Vizsla (pronounced VEEZH-la or VEESH-la) is not only a talented hunting dog, but also a devoted companion. They become very attached to their owners and are very loving.
Vizslas have a trademark red coat and are built for activity. They can hunt, track, complete agility courses, and simply accompany you on a long jog. Without proper training and socialization, a Vizsla can be difficult to handle. They are high-energy—requiring lots of exercise each day—but always graceful.
Hailing from Hungary, these multitasking dogs thrive on human companionship. A Vizsla’s worst fear is being separated from their family. So be prepared for them to follow family members from room to room. They crave attention and long to be touching their owners.
There's even an old saying: "If you own a Vizsla, it lives on top of your head."
A sleek red coat, sometimes referred to as golden red, or russet is what sets the Vizsla apart. Even their nose and the skin around their eyes is red. They also have long, silky ears and a lean build for their frame. Vizslas are a medium- to large-sized dog—ranging from 45–65 pounds. They can look intense while they are on the hunt, but back home they share their sensitive, loving side.
This breed is nicknamed the “versatile Vizsla” or the “Velcro Vizsla” for their tendency to follow their owner around the house demanding your attention and adoration. Solo bathroom trips? Nope, sorry! Some owners might warn you that once you bring a Vizsla home, you might never get another private moment in your life. When at rest, they are likely to be leaning against you or laying on top of your feet.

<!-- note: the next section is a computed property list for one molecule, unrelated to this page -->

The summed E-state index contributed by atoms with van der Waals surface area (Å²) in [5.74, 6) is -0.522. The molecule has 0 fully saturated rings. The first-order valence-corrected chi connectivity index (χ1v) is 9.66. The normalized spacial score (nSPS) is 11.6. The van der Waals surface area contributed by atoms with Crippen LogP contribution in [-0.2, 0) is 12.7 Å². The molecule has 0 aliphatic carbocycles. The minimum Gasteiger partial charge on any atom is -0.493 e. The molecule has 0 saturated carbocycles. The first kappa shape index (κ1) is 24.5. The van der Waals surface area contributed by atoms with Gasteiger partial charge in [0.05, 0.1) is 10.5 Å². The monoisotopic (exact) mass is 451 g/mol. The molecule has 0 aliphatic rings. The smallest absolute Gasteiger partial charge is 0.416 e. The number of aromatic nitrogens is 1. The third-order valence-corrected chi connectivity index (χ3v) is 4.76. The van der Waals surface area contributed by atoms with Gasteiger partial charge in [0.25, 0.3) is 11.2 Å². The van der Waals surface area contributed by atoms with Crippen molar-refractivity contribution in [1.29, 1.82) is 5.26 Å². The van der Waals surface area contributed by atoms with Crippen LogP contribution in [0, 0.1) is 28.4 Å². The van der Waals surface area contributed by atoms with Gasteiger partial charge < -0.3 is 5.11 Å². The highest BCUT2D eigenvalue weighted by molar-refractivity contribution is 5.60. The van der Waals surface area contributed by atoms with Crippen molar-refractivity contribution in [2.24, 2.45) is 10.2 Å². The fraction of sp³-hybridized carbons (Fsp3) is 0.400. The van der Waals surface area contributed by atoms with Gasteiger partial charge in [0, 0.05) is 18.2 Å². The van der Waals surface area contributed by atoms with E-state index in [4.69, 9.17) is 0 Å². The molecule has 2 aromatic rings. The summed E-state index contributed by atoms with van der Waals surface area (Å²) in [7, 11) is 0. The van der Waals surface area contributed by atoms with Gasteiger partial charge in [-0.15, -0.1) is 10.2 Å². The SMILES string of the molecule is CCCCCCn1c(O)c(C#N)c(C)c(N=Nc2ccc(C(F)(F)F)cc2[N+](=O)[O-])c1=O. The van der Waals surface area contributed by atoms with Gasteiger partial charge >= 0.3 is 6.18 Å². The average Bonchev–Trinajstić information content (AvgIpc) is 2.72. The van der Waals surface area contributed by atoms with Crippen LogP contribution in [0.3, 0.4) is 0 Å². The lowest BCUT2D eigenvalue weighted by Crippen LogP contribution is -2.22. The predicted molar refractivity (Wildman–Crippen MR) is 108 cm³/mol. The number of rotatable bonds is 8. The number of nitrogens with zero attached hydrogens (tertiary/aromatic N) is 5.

They are also a talkative breed, often whining, moaning, or making other noises to share their opinions. And because they are a hard-working breed, they are happy to be given a job to do as part of the family. They are also protective and make good watchdogs.
If Vizslas attended high school, they’d be able to hang with the sporty and the nerdy kids all at once. They are very smart dogs—and biddable—but tend to get bored easily, so they need lots of exercise. They run hard and fast, with boundless energy, making them great jogging partners. In fact, the Vizsla Club of America (VCA) says, "Since dogs generally don't run around a yard on their own, YOU will need to walk, run, jog or hike each day with your Vizsla."
Vizslas can start their hunting career early, capable of pointing and retrieving before they turn 1. They can hunt on land or water and are known to stay close to the hunter. Their skilled nose proves very useful and they have an excellent memory. Their keen senses also make them good watchdogs, guide dogs, drug-detection dogs, therapy dogs, and search-and-rescue dogs.
A Vizsla needs to live in an active home, with an owner who enjoys the great outdoors and taking his dog on walks, runs, hikes, or hunting excursions. They also love to swim. This is one dog who won’t tolerate a couch-potato lifestyle. “They are active and bred to hunt, making wonderful pets in the correct home,” says Sierra Combs, owner of Nosam Kennels in Greensburg, Ky., who has worked with the breed for the last seven years. “They are not a breed to buy if you are looking for a lazy dog.” They also do well on a farm or at a home with lots of space for running. Vizslas can also do well with apartment living, despite misconceptions, as long as you spend time outdoors when you are able. They are ideal companions for city dwellers who go on runs to explore the neighborhood.
Vizslas are people-oriented and like to spend time with you in your home, as opposed to outside on their own. They do not have an undercoat, so they do not do well in cold temperatures either. And while they love spending time being active with their owners, they aren’t lapdogs. They will, however, jump into bed with you—anything to get a little bit closer to you. They will thrive in a home where their human spends most of their time with them during the day to keep them company.